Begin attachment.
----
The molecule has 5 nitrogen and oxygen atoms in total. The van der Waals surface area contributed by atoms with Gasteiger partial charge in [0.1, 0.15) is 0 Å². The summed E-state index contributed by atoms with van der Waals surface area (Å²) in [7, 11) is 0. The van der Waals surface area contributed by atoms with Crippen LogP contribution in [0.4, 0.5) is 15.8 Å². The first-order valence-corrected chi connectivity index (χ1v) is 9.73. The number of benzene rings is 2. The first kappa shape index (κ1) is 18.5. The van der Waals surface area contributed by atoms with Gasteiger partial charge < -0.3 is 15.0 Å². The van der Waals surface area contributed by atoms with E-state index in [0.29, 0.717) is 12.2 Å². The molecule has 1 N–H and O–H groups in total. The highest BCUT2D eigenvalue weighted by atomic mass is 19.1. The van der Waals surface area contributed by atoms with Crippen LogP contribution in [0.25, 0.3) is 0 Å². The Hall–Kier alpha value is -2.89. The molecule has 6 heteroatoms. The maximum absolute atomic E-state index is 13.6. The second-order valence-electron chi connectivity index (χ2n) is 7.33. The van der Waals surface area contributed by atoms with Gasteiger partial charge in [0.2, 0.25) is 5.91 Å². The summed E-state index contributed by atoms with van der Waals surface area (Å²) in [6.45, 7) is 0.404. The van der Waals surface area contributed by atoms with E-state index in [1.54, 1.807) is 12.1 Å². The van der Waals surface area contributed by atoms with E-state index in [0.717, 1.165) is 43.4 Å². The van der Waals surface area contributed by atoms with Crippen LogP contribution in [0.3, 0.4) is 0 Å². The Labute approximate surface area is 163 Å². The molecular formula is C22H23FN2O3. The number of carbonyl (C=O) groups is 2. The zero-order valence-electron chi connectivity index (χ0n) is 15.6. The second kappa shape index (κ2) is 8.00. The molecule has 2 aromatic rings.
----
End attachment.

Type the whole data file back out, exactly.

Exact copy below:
The molecule has 5 nitrogen and oxygen atoms in total. The van der Waals surface area contributed by atoms with Gasteiger partial charge in [0.1, 0.15) is 0 Å². The summed E-state index contributed by atoms with van der Waals surface area (Å²) in [7, 11) is 0. The van der Waals surface area contributed by atoms with Crippen LogP contribution in [0.4, 0.5) is 15.8 Å². The first-order valence-corrected chi connectivity index (χ1v) is 9.73. The number of benzene rings is 2. The first kappa shape index (κ1) is 18.5. The van der Waals surface area contributed by atoms with Gasteiger partial charge < -0.3 is 15.0 Å². The van der Waals surface area contributed by atoms with E-state index in [0.29, 0.717) is 12.2 Å². The molecule has 1 N–H and O–H groups in total. The highest BCUT2D eigenvalue weighted by atomic mass is 19.1. The van der Waals surface area contributed by atoms with Crippen LogP contribution in [0.25, 0.3) is 0 Å². The Hall–Kier alpha value is -2.89. The molecule has 6 heteroatoms. The maximum absolute atomic E-state index is 13.6. The second-order valence-electron chi connectivity index (χ2n) is 7.33. The van der Waals surface area contributed by atoms with Gasteiger partial charge in [0.2, 0.25) is 5.91 Å². The summed E-state index contributed by atoms with van der Waals surface area (Å²) in [6.45, 7) is 0.404. The van der Waals surface area contributed by atoms with E-state index in [1.54, 1.807) is 12.1 Å². The van der Waals surface area contributed by atoms with E-state index in [0.717, 1.165) is 43.4 Å². The van der Waals surface area contributed by atoms with Crippen LogP contribution in [0.3, 0.4) is 0 Å². The Labute approximate surface area is 163 Å². The molecular formula is C22H23FN2O3. The number of carbonyl (C=O) groups is 2. The zero-order valence-electron chi connectivity index (χ0n) is 15.6. The second kappa shape index (κ2) is 8.00. The molecule has 2 aromatic rings.